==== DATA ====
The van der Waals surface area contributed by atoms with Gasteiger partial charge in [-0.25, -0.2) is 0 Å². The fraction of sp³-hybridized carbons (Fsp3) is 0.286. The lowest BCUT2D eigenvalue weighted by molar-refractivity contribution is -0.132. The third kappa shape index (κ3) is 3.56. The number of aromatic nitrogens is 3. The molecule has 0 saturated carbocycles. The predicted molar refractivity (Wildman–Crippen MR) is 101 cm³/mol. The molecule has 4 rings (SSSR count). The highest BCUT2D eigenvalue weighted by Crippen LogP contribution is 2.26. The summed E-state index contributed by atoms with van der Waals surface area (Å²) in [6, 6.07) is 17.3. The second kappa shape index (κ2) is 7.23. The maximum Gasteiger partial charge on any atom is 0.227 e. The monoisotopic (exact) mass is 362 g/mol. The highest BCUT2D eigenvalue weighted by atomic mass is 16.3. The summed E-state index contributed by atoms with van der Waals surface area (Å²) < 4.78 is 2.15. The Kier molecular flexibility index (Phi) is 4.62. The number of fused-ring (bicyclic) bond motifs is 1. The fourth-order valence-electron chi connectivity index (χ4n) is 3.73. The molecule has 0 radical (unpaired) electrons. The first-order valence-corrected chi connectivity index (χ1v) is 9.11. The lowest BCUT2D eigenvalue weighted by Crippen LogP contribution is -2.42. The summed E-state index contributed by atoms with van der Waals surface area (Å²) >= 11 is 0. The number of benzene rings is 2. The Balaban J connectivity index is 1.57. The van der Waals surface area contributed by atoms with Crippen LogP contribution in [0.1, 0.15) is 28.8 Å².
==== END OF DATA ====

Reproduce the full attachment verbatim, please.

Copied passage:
The van der Waals surface area contributed by atoms with Gasteiger partial charge in [-0.25, -0.2) is 0 Å². The fraction of sp³-hybridized carbons (Fsp3) is 0.286. The lowest BCUT2D eigenvalue weighted by molar-refractivity contribution is -0.132. The third kappa shape index (κ3) is 3.56. The number of aromatic nitrogens is 3. The molecule has 0 saturated carbocycles. The predicted molar refractivity (Wildman–Crippen MR) is 101 cm³/mol. The molecule has 4 rings (SSSR count). The highest BCUT2D eigenvalue weighted by Crippen LogP contribution is 2.26. The summed E-state index contributed by atoms with van der Waals surface area (Å²) in [6, 6.07) is 17.3. The second kappa shape index (κ2) is 7.23. The maximum Gasteiger partial charge on any atom is 0.227 e. The monoisotopic (exact) mass is 362 g/mol. The highest BCUT2D eigenvalue weighted by atomic mass is 16.3. The summed E-state index contributed by atoms with van der Waals surface area (Å²) < 4.78 is 2.15. The Kier molecular flexibility index (Phi) is 4.62. The number of fused-ring (bicyclic) bond motifs is 1. The fourth-order valence-electron chi connectivity index (χ4n) is 3.73. The molecule has 0 radical (unpaired) electrons. The first-order valence-corrected chi connectivity index (χ1v) is 9.11. The lowest BCUT2D eigenvalue weighted by Crippen LogP contribution is -2.42. The summed E-state index contributed by atoms with van der Waals surface area (Å²) >= 11 is 0. The number of benzene rings is 2. The Balaban J connectivity index is 1.57. The van der Waals surface area contributed by atoms with Crippen LogP contribution in [0.1, 0.15) is 28.8 Å².